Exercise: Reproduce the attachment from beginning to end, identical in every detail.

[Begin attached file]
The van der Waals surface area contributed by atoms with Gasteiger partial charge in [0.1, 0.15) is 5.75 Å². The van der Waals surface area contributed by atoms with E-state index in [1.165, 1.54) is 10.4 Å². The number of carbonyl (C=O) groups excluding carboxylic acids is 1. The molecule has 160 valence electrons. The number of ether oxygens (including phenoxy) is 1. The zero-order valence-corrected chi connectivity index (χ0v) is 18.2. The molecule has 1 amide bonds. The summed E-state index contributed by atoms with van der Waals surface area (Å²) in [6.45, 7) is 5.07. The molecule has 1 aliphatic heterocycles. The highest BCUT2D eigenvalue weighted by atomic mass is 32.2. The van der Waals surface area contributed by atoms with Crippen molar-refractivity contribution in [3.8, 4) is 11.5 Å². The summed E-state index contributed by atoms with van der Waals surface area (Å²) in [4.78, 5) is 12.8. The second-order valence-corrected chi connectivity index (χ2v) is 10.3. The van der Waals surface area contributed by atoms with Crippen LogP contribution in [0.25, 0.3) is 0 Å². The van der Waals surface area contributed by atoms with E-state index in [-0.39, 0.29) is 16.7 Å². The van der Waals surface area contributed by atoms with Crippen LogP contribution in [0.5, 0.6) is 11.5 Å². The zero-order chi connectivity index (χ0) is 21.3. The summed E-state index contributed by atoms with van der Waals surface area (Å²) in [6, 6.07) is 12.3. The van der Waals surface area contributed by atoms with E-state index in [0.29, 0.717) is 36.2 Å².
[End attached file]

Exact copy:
The van der Waals surface area contributed by atoms with Gasteiger partial charge in [0.1, 0.15) is 5.75 Å². The van der Waals surface area contributed by atoms with E-state index in [1.165, 1.54) is 10.4 Å². The number of carbonyl (C=O) groups excluding carboxylic acids is 1. The molecule has 160 valence electrons. The number of ether oxygens (including phenoxy) is 1. The zero-order valence-corrected chi connectivity index (χ0v) is 18.2. The molecule has 1 amide bonds. The summed E-state index contributed by atoms with van der Waals surface area (Å²) in [6.45, 7) is 5.07. The molecule has 1 aliphatic heterocycles. The highest BCUT2D eigenvalue weighted by atomic mass is 32.2. The van der Waals surface area contributed by atoms with Crippen molar-refractivity contribution in [3.8, 4) is 11.5 Å². The summed E-state index contributed by atoms with van der Waals surface area (Å²) in [4.78, 5) is 12.8. The second-order valence-corrected chi connectivity index (χ2v) is 10.3. The van der Waals surface area contributed by atoms with Crippen LogP contribution in [0.25, 0.3) is 0 Å². The van der Waals surface area contributed by atoms with E-state index in [-0.39, 0.29) is 16.7 Å². The van der Waals surface area contributed by atoms with Crippen LogP contribution in [0.5, 0.6) is 11.5 Å². The zero-order chi connectivity index (χ0) is 21.3. The summed E-state index contributed by atoms with van der Waals surface area (Å²) in [6, 6.07) is 12.3. The van der Waals surface area contributed by atoms with E-state index in [0.29, 0.717) is 36.2 Å².